Generations and Technology

The previous blog post discussed Simon Senik’s view on technology and the millennial generation. He mentions in his video that millennials are addicted to their phone and that there is an imbalance in the way social media and cell phones are used in today’s society. Within the current literature on young people, there is a growing recognition of the impact of computers in the social world, and the consequences of such technology on shaping learning, dispositions and attitudes of new generations. Unlike any time in history, the rapid expansion of technology into the worlds of young people has resulted in the development of a new generation quite different from previous generations. The question is, how has technology impacted previous and later generations?

The first generation is baby boomers, anyone born just after the second world war, 1945, until approximately 1965. Baby boomers were raised in moderately safe conditions and had post-war economic stability. At the time, there was an obsession to work hard, look after their money and provide for their offspring. At that time, there was little to no interaction with technology. At the most, if you were a moderately wealth family, you had a black and white TV with only two channels on it. The next generation is generation X, individuals born between 1965 and 1985. This generation has different outlooks than their parents in relation to work and family.


Generation Y, also known as millennials Young people born after 1980. This is the most recent generation, the generation that follows Generation X. This generation has experienced very different social conditions from previous generations, brought about through the development and uptake of digital technologies. This is most obviously seen in the use of computers but extends to other areas as well, including white goods (microwaves, ovens) and household goods (television, DVDs), as well as personal items (watches, mobile phones, PDAs). They have nearly all grown up in environments where they are exposed to such tools and this exposure creates different experiences and orientations to learning and thinking.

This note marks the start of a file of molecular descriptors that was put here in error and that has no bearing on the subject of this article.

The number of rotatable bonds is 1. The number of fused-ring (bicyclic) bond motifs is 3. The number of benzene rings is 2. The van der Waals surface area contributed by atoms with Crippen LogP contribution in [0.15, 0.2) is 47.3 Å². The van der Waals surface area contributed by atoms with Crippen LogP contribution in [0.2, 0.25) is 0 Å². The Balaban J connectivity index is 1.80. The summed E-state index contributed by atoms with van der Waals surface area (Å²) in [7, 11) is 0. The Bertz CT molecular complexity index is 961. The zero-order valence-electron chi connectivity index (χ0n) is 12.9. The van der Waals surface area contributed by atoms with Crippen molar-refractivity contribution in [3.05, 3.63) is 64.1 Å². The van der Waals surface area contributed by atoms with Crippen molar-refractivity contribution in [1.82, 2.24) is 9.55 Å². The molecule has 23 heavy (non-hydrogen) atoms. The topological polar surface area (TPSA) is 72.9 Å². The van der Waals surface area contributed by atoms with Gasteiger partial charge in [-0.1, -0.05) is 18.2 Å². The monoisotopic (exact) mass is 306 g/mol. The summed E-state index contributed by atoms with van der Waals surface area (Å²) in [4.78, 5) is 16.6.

The last generation, digital natives, a term created by Prensky (2005), refers to the generation who has grown up with digital technologies so that they are a part of their world view. For digital natives, ways of acting and being in the social world are framed by their experiences with technology. Young children’s toys, for example, contain sophisticated technologies in comparison with their parents’ toys.

Tech generation.

As you can see, there is a rapid expansion of new technologies. Every generation has become more and more exposed to these new technologies leading to a difference in the way they learn and behave. As educators we need to understand this in order to properly adjust out teaching styles to accommodate the needs of the newer generations. (Word Count: 466)




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